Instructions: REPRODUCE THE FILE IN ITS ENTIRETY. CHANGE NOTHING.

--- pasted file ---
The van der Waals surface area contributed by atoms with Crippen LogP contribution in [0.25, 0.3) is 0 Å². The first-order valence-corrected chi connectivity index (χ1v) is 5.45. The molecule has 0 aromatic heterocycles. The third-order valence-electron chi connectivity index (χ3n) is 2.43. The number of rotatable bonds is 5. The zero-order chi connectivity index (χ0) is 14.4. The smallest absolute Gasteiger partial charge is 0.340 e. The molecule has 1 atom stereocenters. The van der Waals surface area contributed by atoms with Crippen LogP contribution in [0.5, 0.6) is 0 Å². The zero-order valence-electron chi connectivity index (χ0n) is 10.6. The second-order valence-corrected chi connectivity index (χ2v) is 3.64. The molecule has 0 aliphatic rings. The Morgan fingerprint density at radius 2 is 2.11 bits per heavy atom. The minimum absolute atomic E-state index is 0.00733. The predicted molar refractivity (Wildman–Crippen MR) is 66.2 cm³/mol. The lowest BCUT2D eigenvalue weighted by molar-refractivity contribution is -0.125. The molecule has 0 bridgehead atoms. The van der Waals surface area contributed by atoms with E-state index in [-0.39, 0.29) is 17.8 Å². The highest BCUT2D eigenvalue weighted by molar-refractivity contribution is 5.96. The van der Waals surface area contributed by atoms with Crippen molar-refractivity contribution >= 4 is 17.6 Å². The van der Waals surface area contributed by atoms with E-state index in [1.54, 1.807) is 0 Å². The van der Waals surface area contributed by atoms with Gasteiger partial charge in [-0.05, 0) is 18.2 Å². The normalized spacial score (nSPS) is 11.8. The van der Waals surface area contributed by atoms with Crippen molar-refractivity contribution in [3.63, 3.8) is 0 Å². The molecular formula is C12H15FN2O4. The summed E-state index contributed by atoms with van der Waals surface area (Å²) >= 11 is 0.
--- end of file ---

The van der Waals surface area contributed by atoms with Crippen LogP contribution in [0.25, 0.3) is 0 Å². The first-order valence-corrected chi connectivity index (χ1v) is 5.45. The molecule has 0 aromatic heterocycles. The third-order valence-electron chi connectivity index (χ3n) is 2.43. The number of rotatable bonds is 5. The zero-order chi connectivity index (χ0) is 14.4. The smallest absolute Gasteiger partial charge is 0.340 e. The molecule has 1 atom stereocenters. The van der Waals surface area contributed by atoms with Crippen LogP contribution in [0.5, 0.6) is 0 Å². The zero-order valence-electron chi connectivity index (χ0n) is 10.6. The second-order valence-corrected chi connectivity index (χ2v) is 3.64. The molecule has 0 aliphatic rings. The Morgan fingerprint density at radius 2 is 2.11 bits per heavy atom. The minimum absolute atomic E-state index is 0.00733. The predicted molar refractivity (Wildman–Crippen MR) is 66.2 cm³/mol. The lowest BCUT2D eigenvalue weighted by molar-refractivity contribution is -0.125. The molecule has 0 bridgehead atoms. The van der Waals surface area contributed by atoms with E-state index in [-0.39, 0.29) is 17.8 Å². The highest BCUT2D eigenvalue weighted by molar-refractivity contribution is 5.96. The van der Waals surface area contributed by atoms with Crippen molar-refractivity contribution >= 4 is 17.6 Å². The van der Waals surface area contributed by atoms with E-state index in [1.54, 1.807) is 0 Å². The van der Waals surface area contributed by atoms with Gasteiger partial charge in [-0.05, 0) is 18.2 Å². The normalized spacial score (nSPS) is 11.8. The van der Waals surface area contributed by atoms with Crippen molar-refractivity contribution in [3.63, 3.8) is 0 Å². The molecular formula is C12H15FN2O4. The summed E-state index contributed by atoms with van der Waals surface area (Å²) >= 11 is 0.